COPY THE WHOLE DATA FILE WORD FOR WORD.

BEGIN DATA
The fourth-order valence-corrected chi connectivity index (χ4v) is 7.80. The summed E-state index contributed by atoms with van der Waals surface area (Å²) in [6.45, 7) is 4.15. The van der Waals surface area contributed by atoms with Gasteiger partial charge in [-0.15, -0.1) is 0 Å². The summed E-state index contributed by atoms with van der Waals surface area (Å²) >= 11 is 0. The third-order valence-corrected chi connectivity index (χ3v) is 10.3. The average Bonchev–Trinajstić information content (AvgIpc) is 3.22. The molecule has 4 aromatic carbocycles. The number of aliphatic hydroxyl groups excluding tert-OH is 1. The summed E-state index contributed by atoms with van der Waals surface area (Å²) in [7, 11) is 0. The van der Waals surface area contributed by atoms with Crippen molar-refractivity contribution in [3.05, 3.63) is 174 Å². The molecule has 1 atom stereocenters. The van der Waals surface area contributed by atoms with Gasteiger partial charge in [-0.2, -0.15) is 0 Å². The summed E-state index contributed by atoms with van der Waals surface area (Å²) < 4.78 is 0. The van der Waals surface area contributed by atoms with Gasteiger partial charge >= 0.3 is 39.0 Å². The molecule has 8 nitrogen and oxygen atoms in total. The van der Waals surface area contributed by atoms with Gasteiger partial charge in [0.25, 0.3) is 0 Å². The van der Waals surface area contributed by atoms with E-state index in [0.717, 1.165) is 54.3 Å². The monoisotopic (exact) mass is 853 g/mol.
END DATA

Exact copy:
The fourth-order valence-corrected chi connectivity index (χ4v) is 7.80. The summed E-state index contributed by atoms with van der Waals surface area (Å²) in [6.45, 7) is 4.15. The van der Waals surface area contributed by atoms with Gasteiger partial charge in [-0.15, -0.1) is 0 Å². The summed E-state index contributed by atoms with van der Waals surface area (Å²) >= 11 is 0. The third-order valence-corrected chi connectivity index (χ3v) is 10.3. The average Bonchev–Trinajstić information content (AvgIpc) is 3.22. The molecule has 4 aromatic carbocycles. The number of aliphatic hydroxyl groups excluding tert-OH is 1. The summed E-state index contributed by atoms with van der Waals surface area (Å²) in [7, 11) is 0. The van der Waals surface area contributed by atoms with Crippen molar-refractivity contribution in [3.05, 3.63) is 174 Å². The molecule has 1 atom stereocenters. The van der Waals surface area contributed by atoms with Gasteiger partial charge in [-0.2, -0.15) is 0 Å². The summed E-state index contributed by atoms with van der Waals surface area (Å²) < 4.78 is 0. The van der Waals surface area contributed by atoms with Gasteiger partial charge >= 0.3 is 39.0 Å². The molecule has 8 nitrogen and oxygen atoms in total. The van der Waals surface area contributed by atoms with Gasteiger partial charge in [0.25, 0.3) is 0 Å². The van der Waals surface area contributed by atoms with E-state index in [0.717, 1.165) is 54.3 Å². The monoisotopic (exact) mass is 853 g/mol.